More melatonin prescriptions for children

Hartz has led the efforts to map the prescription rate of melatonin medications among children and adolescents in Norway from 2004 until now. She also linked the use of the melatonin with the children’s diagnoses, to see why they were taking these medications.

The survey showed that 8000 prescriptions were dispensed to children ages 4-17 in 2012. This reflects an increase in use from 3 per 1000 boys in 2004 to 11 per thousand in 2012. The increase for girls went from 1.5 to almost 8 per 1000 during the same time period.

“The youngest children were between 4 and 8 years old when they began using melatonin. This age group included the most long-term users, with around half of them on the medication for over three years. It seems that use is widespread among children who are about to enter puberty,” says Hartz.

ADHD diagnoses most prevalent

Nine of ten long-term users from the study also had a psychiatric or neurological diagnosis, with the majority being ADHD diagnoses. Hartz says that melatonin use must be viewed in light of these diagnoses.

“If the pills help children sleep, some people may feel that it’s fine to use them even though we don’t know enough about the long-term effects. But prescribing melatonin for children comes with a clear responsibility,” she says.

Steinar Madsen is the Medical Director at The Norwegian Medicines Agency (NOMA). He says NOMA is very interested in how melatonin treatment correlates with ADHD medications.

Steinar Madsen is the Medical Director at The Norwegian Medicines Agency (NOMA). (Photo: NOMA)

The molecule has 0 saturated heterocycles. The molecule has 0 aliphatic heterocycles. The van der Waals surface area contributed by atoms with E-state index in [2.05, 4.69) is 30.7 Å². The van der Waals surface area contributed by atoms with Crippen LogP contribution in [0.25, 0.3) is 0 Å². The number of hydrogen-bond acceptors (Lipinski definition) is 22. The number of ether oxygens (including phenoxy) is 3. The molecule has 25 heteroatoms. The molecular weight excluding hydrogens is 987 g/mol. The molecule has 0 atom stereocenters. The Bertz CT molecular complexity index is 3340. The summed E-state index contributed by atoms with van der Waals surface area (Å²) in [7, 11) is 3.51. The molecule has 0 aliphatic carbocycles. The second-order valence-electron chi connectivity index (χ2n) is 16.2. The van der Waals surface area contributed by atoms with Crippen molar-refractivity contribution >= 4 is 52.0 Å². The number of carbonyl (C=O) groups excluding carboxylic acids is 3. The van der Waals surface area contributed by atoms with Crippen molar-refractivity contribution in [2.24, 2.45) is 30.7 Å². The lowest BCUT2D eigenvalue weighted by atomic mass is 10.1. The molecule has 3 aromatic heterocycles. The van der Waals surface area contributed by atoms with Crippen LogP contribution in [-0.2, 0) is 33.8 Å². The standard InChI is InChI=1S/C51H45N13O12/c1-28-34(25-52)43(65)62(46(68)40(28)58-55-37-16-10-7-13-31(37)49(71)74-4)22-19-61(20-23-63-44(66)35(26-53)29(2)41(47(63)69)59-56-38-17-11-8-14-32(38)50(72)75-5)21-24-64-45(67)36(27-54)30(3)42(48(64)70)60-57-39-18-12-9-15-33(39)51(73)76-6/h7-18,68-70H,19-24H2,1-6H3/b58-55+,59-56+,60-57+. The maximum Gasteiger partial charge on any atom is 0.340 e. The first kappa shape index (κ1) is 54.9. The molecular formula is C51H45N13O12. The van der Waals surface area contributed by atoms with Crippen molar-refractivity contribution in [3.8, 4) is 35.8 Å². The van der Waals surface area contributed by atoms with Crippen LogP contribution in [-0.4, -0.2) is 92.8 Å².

Melatonin pills are non-addictive, which Madsen believes makes it a better alternative to many other sleep medications, despite not being approved for use by children and adolescents.

“Sleep difficulties can be a side-effect of ADHD medication. For short periods, using these medicines shouldn’t pose a problem,” he says, “but we would like to see more follow-up studies of children who are on them for several years.”

Debate encouraged

“Sleep problems in children should not be viewed as an isolated issue — we have to look at the whole picture. There are complex reasons why children have difficulty sleeping,” says Anne Kristine Bergem, a psychiatrist and the President of the Norwegian Psychiatric Association.

She finds it a disturbing trend that so many children and adolescents are on sleep medication for long periods and thinks that they could benefit from thorough psychological examinations, instead of immediately being put on medication.

“One should never start taking a medication without knowing the duration, whether as a child or an adult,” Bergem says. She urges the Norwegian Association of General Practitioners and the Specialist Health Services to take up the issue of melatonin treatment in their discussions.

------------------------------------------

Read the Norwegian version of this article at forskning.no

Country

Jobs

Follow ScienceNordic on

What others are reading